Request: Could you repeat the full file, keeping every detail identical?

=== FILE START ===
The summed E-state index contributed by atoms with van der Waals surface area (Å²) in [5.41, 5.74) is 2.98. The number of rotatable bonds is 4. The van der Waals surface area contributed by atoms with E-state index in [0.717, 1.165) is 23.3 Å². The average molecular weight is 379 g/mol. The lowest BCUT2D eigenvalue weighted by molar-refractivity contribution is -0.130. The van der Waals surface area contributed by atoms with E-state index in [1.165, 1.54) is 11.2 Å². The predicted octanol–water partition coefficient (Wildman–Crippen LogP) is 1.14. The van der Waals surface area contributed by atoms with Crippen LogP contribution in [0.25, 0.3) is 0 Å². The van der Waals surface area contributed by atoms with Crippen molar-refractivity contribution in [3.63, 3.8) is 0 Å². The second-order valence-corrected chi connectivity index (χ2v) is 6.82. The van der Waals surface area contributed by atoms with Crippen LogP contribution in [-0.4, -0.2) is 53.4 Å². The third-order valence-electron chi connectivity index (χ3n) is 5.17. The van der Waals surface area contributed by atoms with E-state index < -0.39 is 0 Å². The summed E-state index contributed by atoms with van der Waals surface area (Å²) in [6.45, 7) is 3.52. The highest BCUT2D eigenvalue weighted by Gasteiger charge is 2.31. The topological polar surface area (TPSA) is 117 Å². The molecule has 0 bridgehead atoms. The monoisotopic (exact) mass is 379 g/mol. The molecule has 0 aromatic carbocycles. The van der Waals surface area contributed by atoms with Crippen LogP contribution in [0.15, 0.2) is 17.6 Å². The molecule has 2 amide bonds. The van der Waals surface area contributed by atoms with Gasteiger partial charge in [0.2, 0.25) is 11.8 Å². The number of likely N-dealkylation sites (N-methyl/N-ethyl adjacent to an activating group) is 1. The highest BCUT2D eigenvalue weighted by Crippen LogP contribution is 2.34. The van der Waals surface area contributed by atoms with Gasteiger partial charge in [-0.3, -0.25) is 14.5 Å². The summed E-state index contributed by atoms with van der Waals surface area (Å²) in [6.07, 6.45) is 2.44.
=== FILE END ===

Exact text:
The summed E-state index contributed by atoms with van der Waals surface area (Å²) in [5.41, 5.74) is 2.98. The number of rotatable bonds is 4. The van der Waals surface area contributed by atoms with E-state index in [0.717, 1.165) is 23.3 Å². The average molecular weight is 379 g/mol. The lowest BCUT2D eigenvalue weighted by molar-refractivity contribution is -0.130. The van der Waals surface area contributed by atoms with E-state index in [1.165, 1.54) is 11.2 Å². The predicted octanol–water partition coefficient (Wildman–Crippen LogP) is 1.14. The van der Waals surface area contributed by atoms with Crippen LogP contribution in [0.25, 0.3) is 0 Å². The van der Waals surface area contributed by atoms with Crippen molar-refractivity contribution in [3.63, 3.8) is 0 Å². The second-order valence-corrected chi connectivity index (χ2v) is 6.82. The van der Waals surface area contributed by atoms with Crippen LogP contribution in [-0.4, -0.2) is 53.4 Å². The third-order valence-electron chi connectivity index (χ3n) is 5.17. The van der Waals surface area contributed by atoms with E-state index < -0.39 is 0 Å². The summed E-state index contributed by atoms with van der Waals surface area (Å²) in [6.45, 7) is 3.52. The highest BCUT2D eigenvalue weighted by Gasteiger charge is 2.31. The topological polar surface area (TPSA) is 117 Å². The molecule has 0 bridgehead atoms. The monoisotopic (exact) mass is 379 g/mol. The molecule has 0 aromatic carbocycles. The van der Waals surface area contributed by atoms with Crippen LogP contribution in [0.15, 0.2) is 17.6 Å². The molecule has 2 amide bonds. The van der Waals surface area contributed by atoms with Gasteiger partial charge in [0.2, 0.25) is 11.8 Å². The number of likely N-dealkylation sites (N-methyl/N-ethyl adjacent to an activating group) is 1. The highest BCUT2D eigenvalue weighted by Crippen LogP contribution is 2.34. The van der Waals surface area contributed by atoms with Gasteiger partial charge in [-0.3, -0.25) is 14.5 Å². The summed E-state index contributed by atoms with van der Waals surface area (Å²) in [6.07, 6.45) is 2.44.